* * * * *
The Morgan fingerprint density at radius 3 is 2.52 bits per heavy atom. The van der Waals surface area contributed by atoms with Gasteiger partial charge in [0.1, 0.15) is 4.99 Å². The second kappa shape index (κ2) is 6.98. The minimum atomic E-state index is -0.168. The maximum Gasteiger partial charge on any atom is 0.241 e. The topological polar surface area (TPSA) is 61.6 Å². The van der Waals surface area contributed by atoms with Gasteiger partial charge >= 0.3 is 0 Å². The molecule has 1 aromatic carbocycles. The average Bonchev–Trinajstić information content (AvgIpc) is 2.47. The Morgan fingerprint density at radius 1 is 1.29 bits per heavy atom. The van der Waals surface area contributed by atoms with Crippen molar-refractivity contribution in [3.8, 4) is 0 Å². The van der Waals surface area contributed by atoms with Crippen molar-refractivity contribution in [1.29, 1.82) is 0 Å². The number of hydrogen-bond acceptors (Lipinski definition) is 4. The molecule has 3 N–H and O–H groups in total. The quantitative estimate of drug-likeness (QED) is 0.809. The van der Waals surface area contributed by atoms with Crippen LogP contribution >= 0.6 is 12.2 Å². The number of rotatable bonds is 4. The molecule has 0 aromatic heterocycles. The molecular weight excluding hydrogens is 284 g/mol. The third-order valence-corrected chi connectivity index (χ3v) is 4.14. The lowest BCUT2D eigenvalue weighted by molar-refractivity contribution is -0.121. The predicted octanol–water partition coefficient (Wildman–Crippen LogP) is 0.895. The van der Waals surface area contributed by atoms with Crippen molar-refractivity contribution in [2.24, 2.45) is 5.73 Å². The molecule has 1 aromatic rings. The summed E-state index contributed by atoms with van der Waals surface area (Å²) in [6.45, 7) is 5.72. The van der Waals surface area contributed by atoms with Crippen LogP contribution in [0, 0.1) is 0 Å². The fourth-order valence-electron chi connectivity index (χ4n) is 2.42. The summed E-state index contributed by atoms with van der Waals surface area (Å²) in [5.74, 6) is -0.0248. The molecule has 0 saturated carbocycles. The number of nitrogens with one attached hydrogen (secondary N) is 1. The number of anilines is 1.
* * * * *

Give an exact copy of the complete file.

The Morgan fingerprint density at radius 3 is 2.52 bits per heavy atom. The van der Waals surface area contributed by atoms with Gasteiger partial charge in [0.1, 0.15) is 4.99 Å². The second kappa shape index (κ2) is 6.98. The minimum atomic E-state index is -0.168. The maximum Gasteiger partial charge on any atom is 0.241 e. The topological polar surface area (TPSA) is 61.6 Å². The van der Waals surface area contributed by atoms with Gasteiger partial charge >= 0.3 is 0 Å². The molecule has 1 aromatic carbocycles. The average Bonchev–Trinajstić information content (AvgIpc) is 2.47. The Morgan fingerprint density at radius 1 is 1.29 bits per heavy atom. The van der Waals surface area contributed by atoms with Crippen molar-refractivity contribution in [3.8, 4) is 0 Å². The van der Waals surface area contributed by atoms with Crippen molar-refractivity contribution in [1.29, 1.82) is 0 Å². The number of hydrogen-bond acceptors (Lipinski definition) is 4. The molecule has 3 N–H and O–H groups in total. The quantitative estimate of drug-likeness (QED) is 0.809. The van der Waals surface area contributed by atoms with Crippen LogP contribution >= 0.6 is 12.2 Å². The number of rotatable bonds is 4. The molecule has 0 aromatic heterocycles. The molecular weight excluding hydrogens is 284 g/mol. The third-order valence-corrected chi connectivity index (χ3v) is 4.14. The lowest BCUT2D eigenvalue weighted by molar-refractivity contribution is -0.121. The predicted octanol–water partition coefficient (Wildman–Crippen LogP) is 0.895. The van der Waals surface area contributed by atoms with Crippen molar-refractivity contribution in [2.24, 2.45) is 5.73 Å². The molecule has 1 aromatic rings. The summed E-state index contributed by atoms with van der Waals surface area (Å²) in [6.45, 7) is 5.72. The van der Waals surface area contributed by atoms with Crippen LogP contribution in [0, 0.1) is 0 Å². The fourth-order valence-electron chi connectivity index (χ4n) is 2.42. The summed E-state index contributed by atoms with van der Waals surface area (Å²) in [5.74, 6) is -0.0248. The molecule has 0 saturated carbocycles. The number of nitrogens with one attached hydrogen (secondary N) is 1. The number of anilines is 1.